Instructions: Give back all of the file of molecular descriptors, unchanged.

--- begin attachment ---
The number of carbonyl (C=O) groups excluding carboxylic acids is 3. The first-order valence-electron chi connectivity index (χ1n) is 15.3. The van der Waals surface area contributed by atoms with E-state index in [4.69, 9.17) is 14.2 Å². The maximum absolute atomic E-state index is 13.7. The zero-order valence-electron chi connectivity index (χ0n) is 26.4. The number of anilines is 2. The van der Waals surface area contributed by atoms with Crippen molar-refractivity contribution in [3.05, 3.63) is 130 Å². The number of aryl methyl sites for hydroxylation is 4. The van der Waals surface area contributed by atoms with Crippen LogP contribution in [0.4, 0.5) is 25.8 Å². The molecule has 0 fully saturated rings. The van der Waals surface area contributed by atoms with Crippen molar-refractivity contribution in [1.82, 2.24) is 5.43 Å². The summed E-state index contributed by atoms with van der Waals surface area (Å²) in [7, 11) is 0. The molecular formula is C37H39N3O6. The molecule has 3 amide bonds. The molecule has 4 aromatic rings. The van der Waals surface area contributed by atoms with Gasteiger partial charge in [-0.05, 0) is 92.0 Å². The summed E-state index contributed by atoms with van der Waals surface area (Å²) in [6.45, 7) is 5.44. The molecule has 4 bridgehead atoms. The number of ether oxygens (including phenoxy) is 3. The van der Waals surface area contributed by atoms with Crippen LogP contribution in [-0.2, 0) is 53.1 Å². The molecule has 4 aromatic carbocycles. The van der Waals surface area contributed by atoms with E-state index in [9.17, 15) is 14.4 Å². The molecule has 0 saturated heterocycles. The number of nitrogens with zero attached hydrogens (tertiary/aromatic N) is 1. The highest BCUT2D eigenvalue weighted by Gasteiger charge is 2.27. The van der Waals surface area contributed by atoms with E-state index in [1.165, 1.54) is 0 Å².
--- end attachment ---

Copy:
The number of carbonyl (C=O) groups excluding carboxylic acids is 3. The first-order valence-electron chi connectivity index (χ1n) is 15.3. The van der Waals surface area contributed by atoms with E-state index in [4.69, 9.17) is 14.2 Å². The maximum absolute atomic E-state index is 13.7. The zero-order valence-electron chi connectivity index (χ0n) is 26.4. The number of anilines is 2. The van der Waals surface area contributed by atoms with Crippen molar-refractivity contribution in [3.05, 3.63) is 130 Å². The number of aryl methyl sites for hydroxylation is 4. The van der Waals surface area contributed by atoms with Crippen LogP contribution in [0.4, 0.5) is 25.8 Å². The molecule has 0 fully saturated rings. The van der Waals surface area contributed by atoms with Crippen molar-refractivity contribution in [1.82, 2.24) is 5.43 Å². The summed E-state index contributed by atoms with van der Waals surface area (Å²) in [7, 11) is 0. The molecular formula is C37H39N3O6. The molecule has 3 amide bonds. The molecule has 4 aromatic rings. The van der Waals surface area contributed by atoms with Gasteiger partial charge in [-0.05, 0) is 92.0 Å². The summed E-state index contributed by atoms with van der Waals surface area (Å²) in [6.45, 7) is 5.44. The molecule has 4 bridgehead atoms. The number of ether oxygens (including phenoxy) is 3. The van der Waals surface area contributed by atoms with Crippen LogP contribution in [-0.2, 0) is 53.1 Å². The molecule has 4 aromatic carbocycles. The van der Waals surface area contributed by atoms with E-state index in [9.17, 15) is 14.4 Å². The molecule has 0 saturated heterocycles. The number of nitrogens with zero attached hydrogens (tertiary/aromatic N) is 1. The highest BCUT2D eigenvalue weighted by Gasteiger charge is 2.27. The van der Waals surface area contributed by atoms with E-state index in [1.165, 1.54) is 0 Å².